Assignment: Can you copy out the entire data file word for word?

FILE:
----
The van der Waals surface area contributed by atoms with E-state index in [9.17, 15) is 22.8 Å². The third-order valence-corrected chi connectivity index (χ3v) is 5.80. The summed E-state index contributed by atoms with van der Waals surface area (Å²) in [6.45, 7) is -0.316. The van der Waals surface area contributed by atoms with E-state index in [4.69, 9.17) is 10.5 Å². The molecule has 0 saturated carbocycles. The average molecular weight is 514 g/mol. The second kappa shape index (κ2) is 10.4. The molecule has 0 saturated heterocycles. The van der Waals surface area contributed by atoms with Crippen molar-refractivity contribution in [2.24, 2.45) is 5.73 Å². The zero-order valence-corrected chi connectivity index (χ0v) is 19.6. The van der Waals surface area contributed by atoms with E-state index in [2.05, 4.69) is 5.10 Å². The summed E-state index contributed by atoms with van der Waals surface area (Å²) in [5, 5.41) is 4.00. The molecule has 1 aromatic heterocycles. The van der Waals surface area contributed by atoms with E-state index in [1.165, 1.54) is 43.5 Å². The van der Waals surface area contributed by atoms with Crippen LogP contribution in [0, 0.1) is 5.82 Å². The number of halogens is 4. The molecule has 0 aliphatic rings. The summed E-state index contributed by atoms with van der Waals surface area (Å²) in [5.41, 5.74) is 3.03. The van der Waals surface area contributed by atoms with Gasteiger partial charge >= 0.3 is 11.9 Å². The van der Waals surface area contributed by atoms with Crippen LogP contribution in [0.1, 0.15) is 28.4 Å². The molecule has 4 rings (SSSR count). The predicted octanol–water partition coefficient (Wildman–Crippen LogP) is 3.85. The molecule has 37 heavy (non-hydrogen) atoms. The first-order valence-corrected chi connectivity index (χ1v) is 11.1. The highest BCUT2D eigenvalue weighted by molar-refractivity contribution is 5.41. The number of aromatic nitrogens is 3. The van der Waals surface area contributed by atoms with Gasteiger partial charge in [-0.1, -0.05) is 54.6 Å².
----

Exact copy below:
The van der Waals surface area contributed by atoms with E-state index in [9.17, 15) is 22.8 Å². The third-order valence-corrected chi connectivity index (χ3v) is 5.80. The summed E-state index contributed by atoms with van der Waals surface area (Å²) in [6.45, 7) is -0.316. The van der Waals surface area contributed by atoms with E-state index in [4.69, 9.17) is 10.5 Å². The molecule has 0 saturated carbocycles. The average molecular weight is 514 g/mol. The second kappa shape index (κ2) is 10.4. The molecule has 0 saturated heterocycles. The van der Waals surface area contributed by atoms with Crippen molar-refractivity contribution in [2.24, 2.45) is 5.73 Å². The zero-order valence-corrected chi connectivity index (χ0v) is 19.6. The van der Waals surface area contributed by atoms with E-state index in [2.05, 4.69) is 5.10 Å². The summed E-state index contributed by atoms with van der Waals surface area (Å²) in [5, 5.41) is 4.00. The molecule has 1 aromatic heterocycles. The van der Waals surface area contributed by atoms with E-state index in [1.165, 1.54) is 43.5 Å². The van der Waals surface area contributed by atoms with Crippen LogP contribution in [0, 0.1) is 5.82 Å². The number of halogens is 4. The molecule has 0 aliphatic rings. The summed E-state index contributed by atoms with van der Waals surface area (Å²) in [5.41, 5.74) is 3.03. The van der Waals surface area contributed by atoms with Gasteiger partial charge >= 0.3 is 11.9 Å². The van der Waals surface area contributed by atoms with Crippen LogP contribution in [0.1, 0.15) is 28.4 Å². The molecule has 4 rings (SSSR count). The predicted octanol–water partition coefficient (Wildman–Crippen LogP) is 3.85. The molecule has 37 heavy (non-hydrogen) atoms. The first-order valence-corrected chi connectivity index (χ1v) is 11.1. The highest BCUT2D eigenvalue weighted by molar-refractivity contribution is 5.41. The number of aromatic nitrogens is 3. The van der Waals surface area contributed by atoms with Gasteiger partial charge in [-0.1, -0.05) is 54.6 Å².